This is my haven. It's in our living room and I actually have to move our dining table and chairs to use it, but it's still where I can find solace, comfort, and practice in our one-bedroom apartment. (If you didn't believe me in #14 about my love for books, just check out these shelves of books). This yoga mat is several years old now and is well worn down, but it has held me through many ups and downs, many falls and many victories. (Not to mention sweet Jessie taking a nap on the mat). I find it so important to have a space in your home to do "your thing," whether it's to pray, read, write, practice yoga, dance, whatever. It's this little square of earth that you allow yourself to be totally free and that's what I feel like on my mat and in this nook.
What and where is your "nook"?
Something I didn't get to experience to the fullest while living in California was the seasons. Now that I live on the east coast, I get to take that annual ride that is so defined by time of year and the associating climate. Although each season change seems to come way too fast, this is more an anxiety about time passing by in general and not about dread for a particular upcoming season. I know most people out here hate the winters and wonder why I would EVER leave a place like California to experience the cold here, but I love it. Yes, it is miserable to be in below zero weather and to walk through slush, but there's something about all of us having to go through this misery together. I feel connected to other people in these hard times even if we're not talking to each other. I never got to experience snow where I lived before and after six winters it's still so magical to me. Of course, I am fortunate to be able to retreat to a warm home and not be stuck outside in it, so I am aware that this plays a huge role in how I feel about the seasons. I am told that New Yorkers escape the winters for somewhere warm, like Florida or the Caribbean, and I understand why. I am also told they escape the heat and humidity in the summer, which I also understand. I am no stranger to heat after living in Southern California, but at least we had the ocean breeze and not the humidity. Again, there's something about this collective experience. I know I sound like a typical transplant by romanticizing the seasons like this, but I will likely be complaining about it next week when it drops to 20 degrees again. Even when I complain though, the gratitude lies beneath.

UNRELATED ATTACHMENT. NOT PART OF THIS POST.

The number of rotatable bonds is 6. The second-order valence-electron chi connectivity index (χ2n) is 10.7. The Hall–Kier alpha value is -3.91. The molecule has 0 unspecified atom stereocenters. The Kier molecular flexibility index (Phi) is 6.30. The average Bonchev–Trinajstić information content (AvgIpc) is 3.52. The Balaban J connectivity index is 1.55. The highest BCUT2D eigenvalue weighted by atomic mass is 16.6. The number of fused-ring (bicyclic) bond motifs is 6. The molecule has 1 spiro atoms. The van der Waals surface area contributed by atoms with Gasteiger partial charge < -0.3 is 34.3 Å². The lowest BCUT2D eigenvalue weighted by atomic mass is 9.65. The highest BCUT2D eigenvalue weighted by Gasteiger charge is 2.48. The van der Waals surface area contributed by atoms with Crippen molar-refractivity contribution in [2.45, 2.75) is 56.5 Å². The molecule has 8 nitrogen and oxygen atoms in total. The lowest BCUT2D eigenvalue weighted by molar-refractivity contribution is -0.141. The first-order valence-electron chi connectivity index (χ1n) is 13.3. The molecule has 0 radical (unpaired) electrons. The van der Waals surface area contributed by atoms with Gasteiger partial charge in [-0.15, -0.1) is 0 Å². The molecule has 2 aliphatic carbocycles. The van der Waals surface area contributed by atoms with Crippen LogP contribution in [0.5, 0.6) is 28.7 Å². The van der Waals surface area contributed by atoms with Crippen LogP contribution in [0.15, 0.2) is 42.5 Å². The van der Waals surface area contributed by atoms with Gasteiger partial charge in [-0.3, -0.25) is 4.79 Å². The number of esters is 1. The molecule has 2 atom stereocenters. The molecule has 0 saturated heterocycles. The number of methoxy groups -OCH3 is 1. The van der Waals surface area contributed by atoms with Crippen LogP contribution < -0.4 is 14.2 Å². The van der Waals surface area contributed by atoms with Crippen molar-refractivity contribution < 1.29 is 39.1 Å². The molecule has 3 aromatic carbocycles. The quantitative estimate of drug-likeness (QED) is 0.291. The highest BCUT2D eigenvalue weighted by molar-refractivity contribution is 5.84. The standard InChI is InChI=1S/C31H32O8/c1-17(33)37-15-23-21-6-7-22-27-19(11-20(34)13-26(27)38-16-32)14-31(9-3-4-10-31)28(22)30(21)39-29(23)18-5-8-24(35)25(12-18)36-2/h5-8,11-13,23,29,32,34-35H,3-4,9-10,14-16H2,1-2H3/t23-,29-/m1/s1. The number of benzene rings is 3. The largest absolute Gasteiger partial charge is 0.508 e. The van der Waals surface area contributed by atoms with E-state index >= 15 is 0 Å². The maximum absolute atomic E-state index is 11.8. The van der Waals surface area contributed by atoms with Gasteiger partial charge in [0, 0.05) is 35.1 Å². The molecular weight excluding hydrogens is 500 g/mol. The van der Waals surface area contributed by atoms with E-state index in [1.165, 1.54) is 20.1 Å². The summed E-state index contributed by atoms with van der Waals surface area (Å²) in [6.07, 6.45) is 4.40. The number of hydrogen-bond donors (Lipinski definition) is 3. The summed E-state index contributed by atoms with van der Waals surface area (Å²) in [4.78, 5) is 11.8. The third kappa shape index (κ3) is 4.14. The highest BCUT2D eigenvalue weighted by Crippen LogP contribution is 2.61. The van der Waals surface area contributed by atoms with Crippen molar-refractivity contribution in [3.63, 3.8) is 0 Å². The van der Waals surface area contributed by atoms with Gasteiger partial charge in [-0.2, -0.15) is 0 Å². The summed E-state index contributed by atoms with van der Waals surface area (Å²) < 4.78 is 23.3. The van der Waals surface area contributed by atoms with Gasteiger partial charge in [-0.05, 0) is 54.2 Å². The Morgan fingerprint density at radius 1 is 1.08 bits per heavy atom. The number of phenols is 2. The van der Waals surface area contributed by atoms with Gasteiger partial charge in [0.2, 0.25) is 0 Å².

What is your favorite season?